Former Defense Secretary Jim Mattis is warning that it's "absolutely a given" that ISIS will come back if the U.S. doesn't keep up pressure on the group, just one week after President Trump announced the withdrawal of U.S. military forces from northern Syria.

"It's in a situation of disarray right now. Obviously the Kurds are adapting to the Turkish attacks, and we'll have to see if they're able to maintain the fight against ISIS," Mattis said in an interview on NBC's "Meet The Press," set to air on Sunday. "It's going to have an impact. The question is how much?"

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For the second time in 10 months, President Donald Trump has acquiesced to Turkish demands to move U.S. forces out of the way of a planned offensive against the Kurdish fighters who have fought and died alongside U.S. troops to destroy ISIS's former caliphate in Syria.

The White House announced at 11 p.m. on Sunday that Trump had agreed to withdraw U.S. troops from northeast Syria after speaking with Turkish President Recep Tayyip Erdoğan, whose military will now supposedly to take custody of the tens of thousands of ISIS fighters and their families currently being held by the Syrian Democratic Forces.

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President Donald Trump just can't stop telling stories about former Defense Secretary James Mattis. This time, the president claims Mattis said U.S. troops were so perilously low on ammunition that it would be better to hold off launching a military operation.

"You know, when I came here, three years ago almost, Gen. Mattis told me, 'Sir, we're very low on ammunition,'" Trump recalled on Monday at the White House. "I said, 'That's a horrible thing to say.' I'm not blaming him. I'm not blaming anybody. But that's what he told me because we were in a position with a certain country, I won't say which one; we may have had conflict. And he said to me: 'Sir, if you could, delay it because we're very low on ammunition.'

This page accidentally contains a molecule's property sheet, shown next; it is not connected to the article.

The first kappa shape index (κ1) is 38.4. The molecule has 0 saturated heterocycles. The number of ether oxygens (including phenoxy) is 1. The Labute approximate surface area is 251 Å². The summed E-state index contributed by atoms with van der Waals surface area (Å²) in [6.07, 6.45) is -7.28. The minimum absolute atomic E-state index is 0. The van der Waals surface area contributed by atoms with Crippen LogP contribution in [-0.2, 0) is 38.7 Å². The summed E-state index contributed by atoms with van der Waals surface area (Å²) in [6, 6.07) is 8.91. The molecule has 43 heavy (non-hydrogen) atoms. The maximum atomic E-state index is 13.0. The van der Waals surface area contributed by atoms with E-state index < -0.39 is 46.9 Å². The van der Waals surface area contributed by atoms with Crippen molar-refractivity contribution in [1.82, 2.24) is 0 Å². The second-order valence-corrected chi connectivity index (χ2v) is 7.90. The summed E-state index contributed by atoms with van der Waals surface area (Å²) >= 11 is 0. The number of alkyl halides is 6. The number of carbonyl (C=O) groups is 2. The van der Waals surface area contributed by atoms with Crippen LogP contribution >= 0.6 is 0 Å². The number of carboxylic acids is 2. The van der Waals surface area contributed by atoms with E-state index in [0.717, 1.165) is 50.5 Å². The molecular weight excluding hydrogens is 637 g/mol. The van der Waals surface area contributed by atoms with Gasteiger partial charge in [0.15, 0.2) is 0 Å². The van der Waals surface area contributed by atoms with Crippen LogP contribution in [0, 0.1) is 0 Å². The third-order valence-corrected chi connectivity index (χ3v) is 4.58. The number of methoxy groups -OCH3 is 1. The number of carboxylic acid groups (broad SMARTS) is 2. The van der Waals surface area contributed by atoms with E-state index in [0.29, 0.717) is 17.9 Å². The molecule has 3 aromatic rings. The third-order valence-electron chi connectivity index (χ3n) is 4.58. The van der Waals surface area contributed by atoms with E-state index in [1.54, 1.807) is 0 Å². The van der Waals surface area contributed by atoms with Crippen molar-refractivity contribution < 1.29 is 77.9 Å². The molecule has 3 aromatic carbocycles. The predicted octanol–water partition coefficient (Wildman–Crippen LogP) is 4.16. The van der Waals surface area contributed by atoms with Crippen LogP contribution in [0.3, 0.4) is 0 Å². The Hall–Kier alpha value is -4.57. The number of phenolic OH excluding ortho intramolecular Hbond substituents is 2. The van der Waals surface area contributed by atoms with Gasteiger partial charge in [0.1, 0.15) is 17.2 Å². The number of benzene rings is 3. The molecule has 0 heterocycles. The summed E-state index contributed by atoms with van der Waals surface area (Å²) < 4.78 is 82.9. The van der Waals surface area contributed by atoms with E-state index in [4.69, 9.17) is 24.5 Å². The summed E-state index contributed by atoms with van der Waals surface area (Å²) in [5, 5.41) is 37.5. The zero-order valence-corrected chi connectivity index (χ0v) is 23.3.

"And I said: You know what, general, I never want to hear that again from another general," Trump continued. "No president should ever, ever hear that statement: 'We're low on ammunition.'"

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President Donald Trump has fired National Security Advisor Ambassador John Bolton, the president tweeted on Tuesday.

"I informed John Bolton last night that his services are no longer needed at the White House," the president tweeted.

"I disagreed strongly with many of his suggestions, as did others in the Administration, and therefore I asked John for his resignation, which was given to me this morning. I thank John very much for his service. I will be naming a new National Security Advisor next week."

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(DoD/Sgt. Amber I. Smith)

Editor's Note: This article originally appeared on Business Insider.

Former Defense Secretary and retired four-star Marine Corps general Jim Mattis said he will not be running for president in the 2020 US presidential election and that he was "eager to see the fresh ideas" from the candidates.

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Former Defense Secretary Jim Mattis (DoD/Sgt. Amber I. Smith)

Editor's Note: This article by Hope Hodge Seck originally appeared on Military.com, a leading source of news for the military and veteran community.

Former Defense Secretary Jim Mattis is not talking about President Donald Trump in his new memoir Call Sign Chaos: Learning to Lead, written with military author Bing West and released Monday.

But the book, styled as a three-part course in leadership tracing Mattis' 40-year career from Marine infantryman to head of U.S. Central Command, still delivers plenty of anecdotes and reflections that will satisfy admirers of the legendary general.

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